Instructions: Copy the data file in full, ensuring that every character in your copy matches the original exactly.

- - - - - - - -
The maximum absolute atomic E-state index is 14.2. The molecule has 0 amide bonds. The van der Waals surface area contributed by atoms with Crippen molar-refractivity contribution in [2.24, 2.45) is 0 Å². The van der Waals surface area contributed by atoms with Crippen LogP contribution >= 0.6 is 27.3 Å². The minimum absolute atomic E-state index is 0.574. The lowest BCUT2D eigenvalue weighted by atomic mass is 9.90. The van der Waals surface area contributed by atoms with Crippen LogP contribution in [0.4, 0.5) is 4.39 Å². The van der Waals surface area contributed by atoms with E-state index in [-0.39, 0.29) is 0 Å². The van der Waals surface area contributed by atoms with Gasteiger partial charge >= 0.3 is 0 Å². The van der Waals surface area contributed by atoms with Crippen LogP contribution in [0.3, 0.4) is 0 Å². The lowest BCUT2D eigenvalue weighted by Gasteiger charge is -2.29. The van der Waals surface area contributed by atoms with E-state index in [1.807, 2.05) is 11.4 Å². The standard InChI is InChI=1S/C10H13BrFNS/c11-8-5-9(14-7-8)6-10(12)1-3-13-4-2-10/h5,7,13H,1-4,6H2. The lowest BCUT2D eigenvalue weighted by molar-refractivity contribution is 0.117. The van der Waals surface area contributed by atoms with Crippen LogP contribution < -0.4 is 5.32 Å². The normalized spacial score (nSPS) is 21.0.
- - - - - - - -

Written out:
The maximum absolute atomic E-state index is 14.2. The molecule has 0 amide bonds. The van der Waals surface area contributed by atoms with Crippen molar-refractivity contribution in [2.24, 2.45) is 0 Å². The van der Waals surface area contributed by atoms with Crippen LogP contribution >= 0.6 is 27.3 Å². The minimum absolute atomic E-state index is 0.574. The lowest BCUT2D eigenvalue weighted by atomic mass is 9.90. The van der Waals surface area contributed by atoms with Crippen LogP contribution in [0.4, 0.5) is 4.39 Å². The van der Waals surface area contributed by atoms with E-state index in [-0.39, 0.29) is 0 Å². The van der Waals surface area contributed by atoms with Gasteiger partial charge >= 0.3 is 0 Å². The van der Waals surface area contributed by atoms with Crippen LogP contribution in [0.3, 0.4) is 0 Å². The lowest BCUT2D eigenvalue weighted by Gasteiger charge is -2.29. The van der Waals surface area contributed by atoms with E-state index in [1.807, 2.05) is 11.4 Å². The standard InChI is InChI=1S/C10H13BrFNS/c11-8-5-9(14-7-8)6-10(12)1-3-13-4-2-10/h5,7,13H,1-4,6H2. The lowest BCUT2D eigenvalue weighted by molar-refractivity contribution is 0.117. The van der Waals surface area contributed by atoms with Crippen LogP contribution < -0.4 is 5.32 Å². The normalized spacial score (nSPS) is 21.0.